PAGE 69

69 Additionally, parallel proce ssing capabilities allow larger, more detailed, problems to be modeled in an otherwise limited capacity. The MCNP5 methodology has been proven to be robust but due to the statistical nature of the Monte Carlo process, complications can arise with statist ical significance in regions which are optically thick where few tallies are being scored as seen in the shield tank region ; this is especially true for higher energy neutrons. Without detailed variance reduction, large real world problems can become compu tationally expensive Therefore, PENTRAN is the preferred code for this application and MCNP5 is used as a benchmark in a somewhat limited capacity. The MCNP5 computation times are not listed in the following sections since MCNP5 ultimately is not going to be used for the detailed 3 D multi group characterization of the shield tank and since the current computation time is unknown for achieving statistically significant results It was already stated that over 90 hours of computation time (with 14 processors) were used and still there was un certainty to the flux results seen in the shield tank. The total computation time for the reference S 8 PENTRAN calculation including the entire 150 cm x axis tank depth was 2.77 hours on 24 processors As disc ussed previously, Table 3 2 gives a summary of the model attribut es for dedicated parallel jobs. Of paramou nt importance for this work was maximizing computational efficiency while at the same time obtaining a 3 D 47 group neutron flux characterization of as much as the lower shield tank region as possible. Applying the findings ascertained from the bundle study, a homogeneous fuel region was used for the full scale PENTRAN models of the UFTR core and shield tank. Model homogenizat ion helped with memory requirements by allowing the fuel region to be characterized with fewer meshes as compared with a heterogeneous configuration while still maintaining flux distribution accuracy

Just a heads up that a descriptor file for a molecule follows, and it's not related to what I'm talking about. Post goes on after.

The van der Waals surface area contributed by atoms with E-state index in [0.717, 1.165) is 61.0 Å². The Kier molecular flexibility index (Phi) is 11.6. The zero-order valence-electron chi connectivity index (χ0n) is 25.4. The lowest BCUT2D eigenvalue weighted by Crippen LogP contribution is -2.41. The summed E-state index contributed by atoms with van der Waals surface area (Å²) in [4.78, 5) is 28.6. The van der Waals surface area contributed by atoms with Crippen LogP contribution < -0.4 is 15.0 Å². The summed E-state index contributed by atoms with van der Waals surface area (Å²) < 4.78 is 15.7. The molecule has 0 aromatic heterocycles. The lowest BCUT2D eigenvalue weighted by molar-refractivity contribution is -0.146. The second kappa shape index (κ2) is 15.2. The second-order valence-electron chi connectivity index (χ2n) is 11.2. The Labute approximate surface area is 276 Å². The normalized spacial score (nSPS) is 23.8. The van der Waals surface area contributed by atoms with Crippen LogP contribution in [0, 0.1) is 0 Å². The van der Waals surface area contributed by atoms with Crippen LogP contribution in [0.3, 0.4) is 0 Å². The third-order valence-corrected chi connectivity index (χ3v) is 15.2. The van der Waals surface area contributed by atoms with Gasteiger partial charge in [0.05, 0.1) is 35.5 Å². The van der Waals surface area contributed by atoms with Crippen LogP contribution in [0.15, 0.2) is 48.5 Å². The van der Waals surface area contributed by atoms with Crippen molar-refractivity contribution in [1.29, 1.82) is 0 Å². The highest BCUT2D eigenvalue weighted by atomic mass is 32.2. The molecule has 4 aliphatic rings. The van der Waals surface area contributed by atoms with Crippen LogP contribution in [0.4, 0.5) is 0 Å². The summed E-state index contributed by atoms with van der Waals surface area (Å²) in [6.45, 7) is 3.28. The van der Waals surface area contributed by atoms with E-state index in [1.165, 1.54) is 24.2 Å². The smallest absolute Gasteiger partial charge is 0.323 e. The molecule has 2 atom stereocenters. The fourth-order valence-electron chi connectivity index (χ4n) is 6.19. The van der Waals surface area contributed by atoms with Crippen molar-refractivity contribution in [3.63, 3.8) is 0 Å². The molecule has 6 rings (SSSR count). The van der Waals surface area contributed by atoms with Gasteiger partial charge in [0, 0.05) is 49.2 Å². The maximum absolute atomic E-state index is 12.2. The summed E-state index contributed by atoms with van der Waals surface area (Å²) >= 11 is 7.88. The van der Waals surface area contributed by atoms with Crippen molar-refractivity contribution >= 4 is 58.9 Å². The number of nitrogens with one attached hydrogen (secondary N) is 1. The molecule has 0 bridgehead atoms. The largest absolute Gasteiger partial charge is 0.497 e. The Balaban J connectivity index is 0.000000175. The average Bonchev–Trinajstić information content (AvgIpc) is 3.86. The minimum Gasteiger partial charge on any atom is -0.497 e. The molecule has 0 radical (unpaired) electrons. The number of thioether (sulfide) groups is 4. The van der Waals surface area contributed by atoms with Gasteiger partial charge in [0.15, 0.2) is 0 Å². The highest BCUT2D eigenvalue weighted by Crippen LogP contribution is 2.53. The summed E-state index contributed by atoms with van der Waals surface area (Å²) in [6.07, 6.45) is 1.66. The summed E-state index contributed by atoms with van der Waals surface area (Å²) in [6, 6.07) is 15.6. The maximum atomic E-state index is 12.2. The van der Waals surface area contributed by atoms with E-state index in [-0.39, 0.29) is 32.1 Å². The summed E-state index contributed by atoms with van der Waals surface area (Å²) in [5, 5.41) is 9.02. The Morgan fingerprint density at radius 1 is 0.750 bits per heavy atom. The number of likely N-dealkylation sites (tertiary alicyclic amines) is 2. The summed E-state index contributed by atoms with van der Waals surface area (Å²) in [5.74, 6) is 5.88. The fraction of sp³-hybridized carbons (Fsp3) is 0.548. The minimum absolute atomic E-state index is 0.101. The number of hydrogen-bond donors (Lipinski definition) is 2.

PAGE 70

70 Th e analysis (i.e. combinations of different spatial mesh sizes and angular quadrature orders) performed on these six PENTRAN cases prompted the conclusion that the reference S 8 case contain ing 144 coarse meshes, ~ 40 0 000 fine meshes, and 1 6 axial levels was the best mode l ling choice. Substantial work was do ne with this model to minimize the load im balance in an effort to maximize the computational efficiency for use with a parallel computing environment Originally, t his model was segmented into 1 6 axial coarse meshes i n order to fully utilize spatial decomp osition on either the Einstein or Chadwick PC Cluster When the Bohr PC Cluster became available, 24 processors were able to be used for use for a given problem. This worked out well with the 16 level, 144 coarse mesh design since the 24 processor cluster was also able to be fully utilized with th e selected model configuration. Since the model was designed to use a symmetric boundary condition along the x z core mid plane effectively reducing the number of fine meshes in half memory requirements were not of concern for the 407,544 fine mesh model As discussed in Section 2.2 the parallel load im balance w as kept low to minimize proces sor communication lag. The load im balance was calculated to be 1. 54 which is reasonable considering the extent of the problem being modeled and the varying coarse mesh densities. 4.3 Scalar Flux Convergence The angular flux convergence is important in establi shing validity to results in any particular model. If fluxes are not converging in a certain region this may indicate problems with meshing or other mode l ling considerations such as quadrature set. For the full scale model, an inner iteration convergence to lerance of 0.005 was used. Figure 4 37 gives information about coarse mesh convergence as a function of coarse mesh position for group 47 In the reference S 8 model, all groups converged except for group 47 of which 82% of the coa rse meshes exceeded the convergence tolerance as seen visually in Figure 4 37 The red color in Figure 4 37

PAGE 71

71 represents regions that exceeded the inner iteration tolerance of 0.005 and the blue regions rep resent those that have converged for group 47; the maximum value is 0.0159. The fact that the fuel region coarse meshes converged for group 47 may explain why results seem accurate for group 47 flux distributions in the fuel region However, f lux convergen ce does not guarantee that fluxes are accurate This is seen in the group 46 flux distribution s which proved to be inaccurate throughout the entire model compared to the MCNP5 benchmark despite meeting the convergence criteria. For this reason, it cannot b e argued with complete certainty that the PENTRAN group 47 flux distribution s disagree with MCNP5 based on not me eting the convergence tolerance; however it is a possible explanation.

PAGE 72

72 Figure 4 1 Ne utron flux distribution (#/cm 2 s) in the fuel region for group 1 5 (1.920E+00
PAGE 73